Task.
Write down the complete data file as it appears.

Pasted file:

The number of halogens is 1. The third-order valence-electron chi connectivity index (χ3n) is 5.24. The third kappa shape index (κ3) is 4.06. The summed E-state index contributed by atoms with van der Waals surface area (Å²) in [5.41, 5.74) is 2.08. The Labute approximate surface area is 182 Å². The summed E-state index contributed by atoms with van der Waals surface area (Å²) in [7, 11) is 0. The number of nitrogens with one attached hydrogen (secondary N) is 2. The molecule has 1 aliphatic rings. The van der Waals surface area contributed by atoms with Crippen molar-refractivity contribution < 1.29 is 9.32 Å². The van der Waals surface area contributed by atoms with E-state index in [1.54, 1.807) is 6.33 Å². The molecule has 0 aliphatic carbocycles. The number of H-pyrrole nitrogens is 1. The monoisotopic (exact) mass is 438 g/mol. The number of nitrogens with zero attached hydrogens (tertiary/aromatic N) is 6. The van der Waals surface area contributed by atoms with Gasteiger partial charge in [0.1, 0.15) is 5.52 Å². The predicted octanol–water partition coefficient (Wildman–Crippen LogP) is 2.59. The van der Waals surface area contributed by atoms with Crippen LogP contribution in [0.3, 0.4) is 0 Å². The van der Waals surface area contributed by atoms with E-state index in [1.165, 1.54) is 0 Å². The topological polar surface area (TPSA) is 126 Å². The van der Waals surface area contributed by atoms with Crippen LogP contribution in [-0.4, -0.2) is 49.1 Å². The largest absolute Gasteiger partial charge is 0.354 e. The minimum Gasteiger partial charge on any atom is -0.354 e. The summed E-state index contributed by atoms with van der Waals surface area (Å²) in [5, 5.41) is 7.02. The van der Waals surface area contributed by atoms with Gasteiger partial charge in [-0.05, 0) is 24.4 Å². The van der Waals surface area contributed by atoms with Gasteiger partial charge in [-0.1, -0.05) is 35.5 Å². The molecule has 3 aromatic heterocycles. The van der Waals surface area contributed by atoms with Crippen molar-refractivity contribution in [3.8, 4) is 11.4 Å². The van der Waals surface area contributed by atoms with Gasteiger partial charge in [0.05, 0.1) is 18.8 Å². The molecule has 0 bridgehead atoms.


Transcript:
The number of halogens is 1. The third-order valence-electron chi connectivity index (χ3n) is 5.24. The third kappa shape index (κ3) is 4.06. The summed E-state index contributed by atoms with van der Waals surface area (Å²) in [5.41, 5.74) is 2.08. The Labute approximate surface area is 182 Å². The summed E-state index contributed by atoms with van der Waals surface area (Å²) in [7, 11) is 0. The number of nitrogens with one attached hydrogen (secondary N) is 2. The molecule has 1 aliphatic rings. The van der Waals surface area contributed by atoms with Crippen molar-refractivity contribution < 1.29 is 9.32 Å². The van der Waals surface area contributed by atoms with E-state index in [1.54, 1.807) is 6.33 Å². The molecule has 0 aliphatic carbocycles. The number of H-pyrrole nitrogens is 1. The monoisotopic (exact) mass is 438 g/mol. The number of nitrogens with zero attached hydrogens (tertiary/aromatic N) is 6. The van der Waals surface area contributed by atoms with Gasteiger partial charge in [0.1, 0.15) is 5.52 Å². The predicted octanol–water partition coefficient (Wildman–Crippen LogP) is 2.59. The van der Waals surface area contributed by atoms with Crippen LogP contribution in [0.3, 0.4) is 0 Å². The van der Waals surface area contributed by atoms with E-state index in [1.165, 1.54) is 0 Å². The topological polar surface area (TPSA) is 126 Å². The van der Waals surface area contributed by atoms with Crippen LogP contribution in [-0.4, -0.2) is 49.1 Å². The largest absolute Gasteiger partial charge is 0.354 e. The minimum Gasteiger partial charge on any atom is -0.354 e. The summed E-state index contributed by atoms with van der Waals surface area (Å²) in [5, 5.41) is 7.02. The van der Waals surface area contributed by atoms with Gasteiger partial charge in [-0.05, 0) is 24.4 Å². The van der Waals surface area contributed by atoms with Gasteiger partial charge in [-0.1, -0.05) is 35.5 Å². The molecule has 3 aromatic heterocycles. The van der Waals surface area contributed by atoms with Crippen molar-refractivity contribution in [3.8, 4) is 11.4 Å². The van der Waals surface area contributed by atoms with Gasteiger partial charge in [0.05, 0.1) is 18.8 Å². The molecule has 0 bridgehead atoms.